Cut pile carpet is a soft, easy-to clean option that’s created by shearing off exposed fibers. You can select a variety of cut-pile styles based on the different lengths, thicknesses and angles of the shearing. Additionally, unique looks are created by using different treatments on the thread before and after it is inserted into the carpet backing. This type of carpet pile works well when an entire house is carpeted because it blends well from room to room.

You’ll notice some footmarks and vacuum trails on cut-pile carpet, but this varies depending on the twist of the fibers. Individual fibers contain twist that helps cut pile carpet stand up against matting and crushing. The heavier the twist, the more resistant the carpet will be to matting. Plus, high twist also helps create texture that hides wear and dirt, which is always good!

Although cut-pile carpet is more popular than loop-pile carpet, it isn’t as durable and will need to be replaced more often. Cut-pile carpet comes in a variety of styles: frieze cut aka shag, textured and sculpted. Can you believe you have so many amazing options?

Frieze-cut Pile
Have you heard of shag carpet? That’s frieze carpet! Today’s frieze carpet isn’t as wild and crazy like shag carpet from the past. Frieze-cut pile refers to a carpet where fairly long-cut fibers are twisted together and kinked. This causes them to curl erratically across the surface of the carpet (these curls create the recognizable shag carpet from the past). Frieze-cut pile is durable and tends to hide dirt and wear. It’s a great option for high-traffic and commercial settings.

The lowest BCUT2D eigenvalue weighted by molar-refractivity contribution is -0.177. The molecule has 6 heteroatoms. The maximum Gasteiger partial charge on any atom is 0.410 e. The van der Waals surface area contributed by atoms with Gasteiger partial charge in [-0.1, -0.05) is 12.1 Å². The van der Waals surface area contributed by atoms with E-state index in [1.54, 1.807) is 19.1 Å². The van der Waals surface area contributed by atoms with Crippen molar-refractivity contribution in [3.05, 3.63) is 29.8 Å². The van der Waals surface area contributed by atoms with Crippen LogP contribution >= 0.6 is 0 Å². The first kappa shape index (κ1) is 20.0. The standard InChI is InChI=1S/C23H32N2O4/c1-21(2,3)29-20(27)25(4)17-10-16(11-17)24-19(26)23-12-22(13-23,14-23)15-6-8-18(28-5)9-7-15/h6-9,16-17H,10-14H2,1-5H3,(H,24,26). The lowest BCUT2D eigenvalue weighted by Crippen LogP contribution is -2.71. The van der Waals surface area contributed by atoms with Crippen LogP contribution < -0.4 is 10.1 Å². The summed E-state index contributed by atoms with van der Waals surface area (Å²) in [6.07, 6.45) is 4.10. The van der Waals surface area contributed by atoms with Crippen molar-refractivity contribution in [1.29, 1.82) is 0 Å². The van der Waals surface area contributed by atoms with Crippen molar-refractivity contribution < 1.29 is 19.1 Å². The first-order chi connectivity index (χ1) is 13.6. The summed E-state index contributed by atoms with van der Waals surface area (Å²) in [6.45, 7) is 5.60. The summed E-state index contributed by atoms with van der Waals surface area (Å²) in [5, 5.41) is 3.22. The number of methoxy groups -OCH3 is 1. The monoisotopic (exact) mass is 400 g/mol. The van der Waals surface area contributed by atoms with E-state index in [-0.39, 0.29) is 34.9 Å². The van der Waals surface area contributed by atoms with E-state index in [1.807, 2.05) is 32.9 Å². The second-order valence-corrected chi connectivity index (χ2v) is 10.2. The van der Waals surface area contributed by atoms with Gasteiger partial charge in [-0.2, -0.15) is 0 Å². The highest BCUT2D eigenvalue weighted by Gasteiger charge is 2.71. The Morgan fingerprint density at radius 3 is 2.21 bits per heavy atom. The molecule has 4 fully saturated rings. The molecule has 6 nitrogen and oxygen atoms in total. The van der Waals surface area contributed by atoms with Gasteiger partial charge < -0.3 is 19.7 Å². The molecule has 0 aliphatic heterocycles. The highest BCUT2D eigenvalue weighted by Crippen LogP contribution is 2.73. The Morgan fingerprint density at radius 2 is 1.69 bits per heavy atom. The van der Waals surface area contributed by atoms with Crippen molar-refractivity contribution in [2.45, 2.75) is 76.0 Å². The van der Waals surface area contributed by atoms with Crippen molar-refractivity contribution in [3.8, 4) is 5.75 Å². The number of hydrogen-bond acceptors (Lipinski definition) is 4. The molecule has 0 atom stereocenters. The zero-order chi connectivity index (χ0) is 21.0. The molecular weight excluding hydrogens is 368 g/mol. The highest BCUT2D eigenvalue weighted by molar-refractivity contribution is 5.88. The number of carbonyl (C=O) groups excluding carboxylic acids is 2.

Plush or Velvet-cut Pile
Densely packing fibers and cutting them short creates plush pile, aka velvet-cut pile. The result is a rich and luxurious carpet surface. One drawback to this carpet style is it shows wear, scuffs and footprints. As a result, velvet cut-pile should be used in luxurious, low-traffic settings.
Textured Pile
Textured-cut pile refers to a type of cut-pile carpet where the fibers are uneven lengths. Steam treatment spiral curls individual strands so that the fibers remain twisted and kinked. This style is “trackless” because it doesn’t show footprints and other marks on its surface like other cut piles. In addition, spiral strands don’t reflect light as much as straight strands. So, it’s not as obvious when carpet spirals get smashed down. Textured pile is a good choice for mid- to high-level traffic areas.
Sculpted Pile
Sculptured carpet has both looped and cut-pile fibers to create height and texture variations (also called cut-and-loop or patterned carpets). You can recognize sculpted pile carpets because they often have three-dimensional, geometric patterns.

Carpet Blog

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Residential & Commercial Carpet Example


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Tile Flooring Example


Laminate Flooring Installation


Example of Waterproof Flooring


Vinyl Flooring Example